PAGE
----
The ante is rhetorically upped:
“The goal of the operation is to topple Hamas,” Haim Ramon, the deputy to Ehud Olmert, the Prime Minister, said. It was the first time since it launched its blistering offensive that Israel has openly stated that regime change is its ultimate goal. “We will stop firing immediately if someone takes the responsibility of this government, anyone but Hamas,” Mr Ramon said. “We are favourable to any other government to take the place of Hamas.”
It was not clear which party could take control if Israel succeeds in removing the Islamists. The only other party with experience of rule is Fatah, the secular movement that favours peace talks with Israel. But it is unpopular with many Palestinians, who see it as corrupt and ineffective, and was driven by Hamas from Gaza in battle 18 months ago.
Ehud Barak, the Defence Minister, said Israel was in an “all-out war against Hamas”, while Brigadier-General Dan Harel, the Israeli deputy chief of staff, said that his forces would erase every trace of Hamas from Gaza’s crowded cities. “After this operation there will not be a single Hamas building left standing in Gaza, and we plan to change the rules of the game,” the general said. “We are hitting not only terrorists and launchers, but also the whole Hamas Government and all its wings. We are hitting government buildings, production factories, security wings and more.”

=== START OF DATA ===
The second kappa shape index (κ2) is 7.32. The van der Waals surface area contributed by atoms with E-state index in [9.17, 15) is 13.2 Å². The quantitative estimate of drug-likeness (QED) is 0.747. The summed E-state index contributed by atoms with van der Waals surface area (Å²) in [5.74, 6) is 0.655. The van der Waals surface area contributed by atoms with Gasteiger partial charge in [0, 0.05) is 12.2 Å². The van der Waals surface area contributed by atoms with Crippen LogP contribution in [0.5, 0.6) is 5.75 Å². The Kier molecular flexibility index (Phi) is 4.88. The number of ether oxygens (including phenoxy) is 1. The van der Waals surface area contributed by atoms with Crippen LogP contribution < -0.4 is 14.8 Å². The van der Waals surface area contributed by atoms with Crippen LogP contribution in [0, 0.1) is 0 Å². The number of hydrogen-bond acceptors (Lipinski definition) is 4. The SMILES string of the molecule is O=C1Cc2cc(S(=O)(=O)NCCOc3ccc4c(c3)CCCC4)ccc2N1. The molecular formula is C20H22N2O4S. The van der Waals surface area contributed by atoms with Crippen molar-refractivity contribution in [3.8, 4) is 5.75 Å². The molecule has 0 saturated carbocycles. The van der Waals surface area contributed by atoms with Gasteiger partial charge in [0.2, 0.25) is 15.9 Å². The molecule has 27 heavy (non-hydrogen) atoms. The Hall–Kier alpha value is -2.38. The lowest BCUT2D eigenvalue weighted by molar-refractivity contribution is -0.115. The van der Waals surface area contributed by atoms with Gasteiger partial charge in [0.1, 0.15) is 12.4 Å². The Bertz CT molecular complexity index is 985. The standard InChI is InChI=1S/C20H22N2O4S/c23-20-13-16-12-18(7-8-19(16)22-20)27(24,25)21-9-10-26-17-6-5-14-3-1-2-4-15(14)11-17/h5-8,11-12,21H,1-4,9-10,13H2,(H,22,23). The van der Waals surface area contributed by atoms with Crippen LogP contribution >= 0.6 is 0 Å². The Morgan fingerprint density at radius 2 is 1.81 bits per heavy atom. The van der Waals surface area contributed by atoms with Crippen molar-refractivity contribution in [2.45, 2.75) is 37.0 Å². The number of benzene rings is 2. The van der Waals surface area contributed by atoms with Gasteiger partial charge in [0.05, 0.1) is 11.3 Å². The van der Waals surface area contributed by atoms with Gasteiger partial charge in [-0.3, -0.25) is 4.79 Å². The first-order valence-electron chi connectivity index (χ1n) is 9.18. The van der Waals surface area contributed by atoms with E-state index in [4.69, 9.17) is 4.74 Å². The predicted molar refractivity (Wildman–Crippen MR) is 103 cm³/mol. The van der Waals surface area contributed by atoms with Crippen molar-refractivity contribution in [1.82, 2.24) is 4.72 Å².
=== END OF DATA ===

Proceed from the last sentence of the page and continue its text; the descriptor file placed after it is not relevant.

Again, I’m skeptical that Hamas can be dislodged through airstrikes. I’m guessing that the IDF is also skeptical of this; it would only be sensible of them to be so. I suppose it’s possible that the IDF could pound Hamas so badly that even a backing away from these statements (and accepting a cease-fire without the removal of Hamas) would be perceived as an Israeli victory, but I don’t really see it. A ground offensive can certainly remove Hamas from power in the sense that the Israelis can install Fatah or simply govern Gaza directly, but both of these seem to be short term options; Hamas supporters will remain underground in an Israeli or Fatah controlled Gaza, and I’m guessing that Fatah’s long term political position in Palestinian life will be further weakened by what amounts to open collaboration with the IDF.
…also see this Haaretz report on the possibility of a ground offensive. Hamas is reportedly “hoping” for a ground offensive; I can see long term political gains in that event, but I really can’t see Hamas being able to prevent the IDF from seizing all of Gaza in the short run.